A few years ago, I was introduced to “Discrepant Event Inquiry” from Glenn Wiebe. (Here is another post about it from his History Tech blog). The idea is that you take an image and only reveal a little bit at a time. As I reveal a little bit of the picture, the students must guess Who is in the picture, What is happening, When was the photograph taken, and Where is this taking place. This encourages students to think outside the box and it also does WONDERS with questioning and how to ask the right questions. Naturally, I turned this into a competition. Continue reading How I use “Discrepant Event Inquiry” in my classroom
It seems like every social studies teacher I talk to asks about reading and writing strategies. Everyone is freaking about Common Core ELA literacy skills for history / government. And I suppose that’s a good thing. Good social studies instruction should always include reading and writing activities.
But I believe that we sometimes over-think the whole process. Give kids engaging questions, provide some interesting evidence, and step out of the way. An easy way to focus on document analysis and support writing skills is something I call Graphic Notes. I posted this on History Tech several weeks ago but I like it so much, I decided to post here as well!)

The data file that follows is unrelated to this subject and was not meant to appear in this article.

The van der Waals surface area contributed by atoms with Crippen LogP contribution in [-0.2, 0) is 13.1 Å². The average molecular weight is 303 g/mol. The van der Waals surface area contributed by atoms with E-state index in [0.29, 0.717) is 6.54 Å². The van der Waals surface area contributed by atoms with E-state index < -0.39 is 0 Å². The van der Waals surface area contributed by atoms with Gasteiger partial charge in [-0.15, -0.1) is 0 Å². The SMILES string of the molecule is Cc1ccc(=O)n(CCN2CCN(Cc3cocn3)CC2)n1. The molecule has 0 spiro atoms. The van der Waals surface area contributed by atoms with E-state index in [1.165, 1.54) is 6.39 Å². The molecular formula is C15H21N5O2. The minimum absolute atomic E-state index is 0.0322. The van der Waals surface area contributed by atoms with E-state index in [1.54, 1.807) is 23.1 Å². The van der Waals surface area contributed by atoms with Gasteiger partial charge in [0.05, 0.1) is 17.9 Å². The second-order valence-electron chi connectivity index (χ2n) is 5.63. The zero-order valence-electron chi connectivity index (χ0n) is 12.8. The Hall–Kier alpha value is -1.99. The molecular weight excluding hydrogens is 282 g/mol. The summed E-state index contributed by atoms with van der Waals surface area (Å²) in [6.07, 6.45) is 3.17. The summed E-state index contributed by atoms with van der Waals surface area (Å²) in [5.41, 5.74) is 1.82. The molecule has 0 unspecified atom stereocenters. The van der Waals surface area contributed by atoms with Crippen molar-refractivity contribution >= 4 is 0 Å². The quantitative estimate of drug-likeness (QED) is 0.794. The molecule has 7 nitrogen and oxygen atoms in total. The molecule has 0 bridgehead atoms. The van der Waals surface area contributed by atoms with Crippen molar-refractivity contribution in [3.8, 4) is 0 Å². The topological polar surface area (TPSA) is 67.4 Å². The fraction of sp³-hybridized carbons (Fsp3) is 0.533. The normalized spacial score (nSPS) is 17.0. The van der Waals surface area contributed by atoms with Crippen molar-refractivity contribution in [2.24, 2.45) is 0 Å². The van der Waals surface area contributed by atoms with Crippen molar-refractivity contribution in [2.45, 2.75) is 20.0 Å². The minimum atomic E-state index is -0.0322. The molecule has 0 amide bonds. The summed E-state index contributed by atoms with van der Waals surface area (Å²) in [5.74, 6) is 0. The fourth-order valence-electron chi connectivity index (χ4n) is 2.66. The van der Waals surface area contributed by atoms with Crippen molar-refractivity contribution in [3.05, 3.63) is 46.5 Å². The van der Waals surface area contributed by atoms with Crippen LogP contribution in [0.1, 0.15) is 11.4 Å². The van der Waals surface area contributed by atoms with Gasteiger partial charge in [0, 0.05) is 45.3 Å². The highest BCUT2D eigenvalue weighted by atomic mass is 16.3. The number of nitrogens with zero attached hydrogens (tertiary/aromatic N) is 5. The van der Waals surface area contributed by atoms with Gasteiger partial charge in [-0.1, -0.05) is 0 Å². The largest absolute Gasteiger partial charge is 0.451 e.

A Graphic Note is a lot like a Thought Bubble but takes it a bit further. So you can use it as a hook activity or even as a type of assessment.
Several of us were talking a few days ago about different ways to design hook activities that would engage kids while also encourage writing skills.
My favorite is to use thought bubbles on paintings or photos. Thought Bubbles ask kids to imagine what the people in the image are thinking.
Start by finding a photo or painting depicting an event, idea or group of people that helps introduce your content. I used the famous Emmanuel Leutze painting of Washington crossing the Delaware as my starting point.